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C.W. (Clem) Bowman, FCIC: for the love of research.

Clem Bowman's, FCIC career in the chemicals and petroleum industries in Canada was never far from the front of emerging technologies, regardless of the particular position held. Recently retiring as president of the Alberta Research Council, earlier positions included DuPont's nylon plant in Kingston, Ont., several stints with Imperial Oils' research department in Sarnia, Ont., and founding chairman of the Alberta Oil Sands Technology and Research Authority (AOSTRA).

Bowman claims he is envious of those who set well-defined goals early in their career. His own career involved five major and unexpected moves between eastern and western Canada, bridging the private and public sectors. A short three-week assignment in oil sands, with Esso in 1962, led to a deepening involvement in this enormous Alberta energy resource, and ended up dominating much of his remaining career.

Bowman claims the really fun times were at the bench, helping develop the first commercial nylon tire yarn initial pilot tests for DuPont's lowpressure polyethylene process, working with colleague John Bichard in developing the sand-reduction process for oil sands, and helping Syncrude establish efficient bitumen separation processes, based on an understanding of the chemical and interfacial properties of oil sands.

The movement to research management kept getting in the way', but even in his last position at the Alberta Research Council, Bowman was happiest in his Wednesday morning sessions with the staff, reviewing research programs, and throwing out ideas for new experiments.

Bowman was the fifth leader of the Esso Research Centre at Sarnia, Ont., and participated with his predecessor John Tiedje, FCIC, in undertaking a thorough technical audit of 60 years of history of that laboratory. Bowman points out that the analysis showed that many of the major accomplishments were made by researchers who 'marched to their own drums', who did not quite fit the standard corporate mould. His support for those with off-track ideas continued during the balance of his career.

The Esso Research Centre was a superb training ground for learning the best practices in research emphasis on safety, team building, the importance of technology transfer, and recognition for high performers. Esso was one of the first multinational companies in Canada to initiate world mandates in selected areas, which put the centre at the leading edge of important areas of petroleum technology.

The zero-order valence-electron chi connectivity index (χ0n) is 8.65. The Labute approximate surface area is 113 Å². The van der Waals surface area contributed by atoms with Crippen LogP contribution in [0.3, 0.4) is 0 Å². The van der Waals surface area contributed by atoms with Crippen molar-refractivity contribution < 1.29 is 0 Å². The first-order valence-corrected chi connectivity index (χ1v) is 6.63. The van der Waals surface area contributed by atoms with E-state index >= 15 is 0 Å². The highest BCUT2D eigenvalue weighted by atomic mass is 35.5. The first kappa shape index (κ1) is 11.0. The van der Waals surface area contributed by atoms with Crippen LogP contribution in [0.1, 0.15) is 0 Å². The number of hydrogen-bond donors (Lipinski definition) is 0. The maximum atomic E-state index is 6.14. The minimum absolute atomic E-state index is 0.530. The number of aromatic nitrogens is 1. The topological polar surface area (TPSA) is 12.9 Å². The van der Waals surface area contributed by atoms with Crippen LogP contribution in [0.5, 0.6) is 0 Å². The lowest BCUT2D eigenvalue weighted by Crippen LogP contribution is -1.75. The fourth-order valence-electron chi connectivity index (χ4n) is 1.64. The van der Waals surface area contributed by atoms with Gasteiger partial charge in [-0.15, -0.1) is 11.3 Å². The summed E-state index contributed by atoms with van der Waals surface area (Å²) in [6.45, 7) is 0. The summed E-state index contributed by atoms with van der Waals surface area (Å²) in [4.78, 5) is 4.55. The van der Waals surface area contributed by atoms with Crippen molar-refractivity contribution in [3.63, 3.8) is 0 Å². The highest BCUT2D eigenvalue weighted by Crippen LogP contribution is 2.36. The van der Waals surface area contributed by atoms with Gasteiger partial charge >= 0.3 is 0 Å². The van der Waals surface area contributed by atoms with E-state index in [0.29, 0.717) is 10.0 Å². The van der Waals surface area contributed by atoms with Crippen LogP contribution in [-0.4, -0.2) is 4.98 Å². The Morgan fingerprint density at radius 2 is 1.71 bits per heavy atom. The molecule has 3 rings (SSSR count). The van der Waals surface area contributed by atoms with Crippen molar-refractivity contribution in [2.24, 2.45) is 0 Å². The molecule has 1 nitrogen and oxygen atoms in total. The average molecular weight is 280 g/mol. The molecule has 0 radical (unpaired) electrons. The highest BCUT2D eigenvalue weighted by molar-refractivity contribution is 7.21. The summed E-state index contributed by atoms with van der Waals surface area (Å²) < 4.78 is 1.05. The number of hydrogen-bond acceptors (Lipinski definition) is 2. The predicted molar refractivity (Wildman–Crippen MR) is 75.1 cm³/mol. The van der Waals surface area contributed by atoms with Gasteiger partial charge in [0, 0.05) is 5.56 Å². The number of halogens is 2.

Bowman's interest in the oil sands was heavily influenced by Karl Clark, who developed the hot-water extraction process at the ARC in the early 1930s. Bowman was convinced by pouring over Clark's old papers and manuscripts that Clark has uncovered the basic principles for bitumen extraction. These principles were lost' for many years, and early attempts by industrial groups ignored Clark's work and followed different paths leading to blind alleys. The current oil sand commercial plants have long since gone back to Clark's original ideas. Stories recited by Clark's contemporaries have convinced Bowman that Clark was another researcher who marched to his own drum. Clem notes his pleasure in working with Clark's daughter in preparing her book on her father and the early years in the oil sands industry.

The Alberta Oil Sands Technology and Research Authority (AOSTRA) was a unique undertaking by the Alberta Government, and a personal initiative of then premier Peter Lougheed. The $100-million initiative (later augmented to several hundred million dollars) was designed to establish, with industry, jointly funded major field demonstration projects. AOSTRA pioneered new procedures for handling intellectual property. Most governments at that time insisted that technology developed with public funds should be made available for free to the public. This was a seemingly common sense approach, which missed the point that technology available to everyone is useful to no one. Bowman loved to reverse the principle - AOSTRA's technology would be freely available, but not available for free ! Bowman became a member of the ARC Board in 1978, participated in the search for the next two presidents, and after retiring from Esso in 1986, was appointed president of ARC. He jokes he took this position because it was too much work to serve on another search committee ! For his contribution to the development of Alberta's Oil Sands, Bowman was presented with the Karl Clark Distinguished Service Award, which included a $10,000 endowment to the University of Alberta for a scholarship in his name. He was also the recipient of the 1989 Centennial Award from the Association of Professional Engineers, Geologists, and Geophysicists of Alberta. He recently received an Alberta Government Achievement Award.

Bowman was a member of the National Research Council for a three-year term, and served on the federal governments Advisory Committee on Hydrogen Opportunities. He has been active with The Chemical Institute of Canada and the Canadian Society for Chemical Engineering, serving as president of these bodies in 1982 and 1974 respectively. He has participated in the Canadian Research Management Association and was its chairman in 1989.

Bowman took his undergraduate and graduate work at the University of Toronto, and received the university's 25-year Meritorious Service Medal in 1977.
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Author:Pasternak, I.S.
Publication:Canadian Chemical News
Article Type:Biography
Date:Jun 1, 1991
Words:827
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